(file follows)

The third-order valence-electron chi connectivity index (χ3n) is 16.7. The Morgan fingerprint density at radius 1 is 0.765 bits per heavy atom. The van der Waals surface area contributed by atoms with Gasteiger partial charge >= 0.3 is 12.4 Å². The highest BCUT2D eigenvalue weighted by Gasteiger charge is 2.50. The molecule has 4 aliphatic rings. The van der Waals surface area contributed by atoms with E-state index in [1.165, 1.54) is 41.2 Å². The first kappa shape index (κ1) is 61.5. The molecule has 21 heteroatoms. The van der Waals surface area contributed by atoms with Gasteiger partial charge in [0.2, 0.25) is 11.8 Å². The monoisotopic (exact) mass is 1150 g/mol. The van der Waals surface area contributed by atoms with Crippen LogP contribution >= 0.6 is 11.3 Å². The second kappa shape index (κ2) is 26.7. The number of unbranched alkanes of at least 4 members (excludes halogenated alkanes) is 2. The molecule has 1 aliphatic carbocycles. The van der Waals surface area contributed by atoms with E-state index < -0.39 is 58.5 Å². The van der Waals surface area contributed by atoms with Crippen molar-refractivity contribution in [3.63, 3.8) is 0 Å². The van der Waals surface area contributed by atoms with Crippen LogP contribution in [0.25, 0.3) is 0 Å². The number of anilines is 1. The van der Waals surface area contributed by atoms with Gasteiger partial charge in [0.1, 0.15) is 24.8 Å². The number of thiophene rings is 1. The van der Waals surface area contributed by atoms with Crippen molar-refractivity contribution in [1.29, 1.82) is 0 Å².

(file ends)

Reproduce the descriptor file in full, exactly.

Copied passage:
The third-order valence-electron chi connectivity index (χ3n) is 16.7. The Morgan fingerprint density at radius 1 is 0.765 bits per heavy atom. The van der Waals surface area contributed by atoms with Gasteiger partial charge >= 0.3 is 12.4 Å². The highest BCUT2D eigenvalue weighted by Gasteiger charge is 2.50. The molecule has 4 aliphatic rings. The van der Waals surface area contributed by atoms with E-state index in [1.165, 1.54) is 41.2 Å². The first kappa shape index (κ1) is 61.5. The molecule has 21 heteroatoms. The van der Waals surface area contributed by atoms with Gasteiger partial charge in [0.2, 0.25) is 11.8 Å². The monoisotopic (exact) mass is 1150 g/mol. The van der Waals surface area contributed by atoms with Crippen LogP contribution >= 0.6 is 11.3 Å². The second kappa shape index (κ2) is 26.7. The number of unbranched alkanes of at least 4 members (excludes halogenated alkanes) is 2. The molecule has 1 aliphatic carbocycles. The van der Waals surface area contributed by atoms with E-state index < -0.39 is 58.5 Å². The van der Waals surface area contributed by atoms with Crippen molar-refractivity contribution in [3.63, 3.8) is 0 Å². The van der Waals surface area contributed by atoms with Crippen LogP contribution in [0.25, 0.3) is 0 Å². The number of anilines is 1. The van der Waals surface area contributed by atoms with Gasteiger partial charge in [0.1, 0.15) is 24.8 Å². The number of thiophene rings is 1. The van der Waals surface area contributed by atoms with Crippen molar-refractivity contribution in [1.29, 1.82) is 0 Å².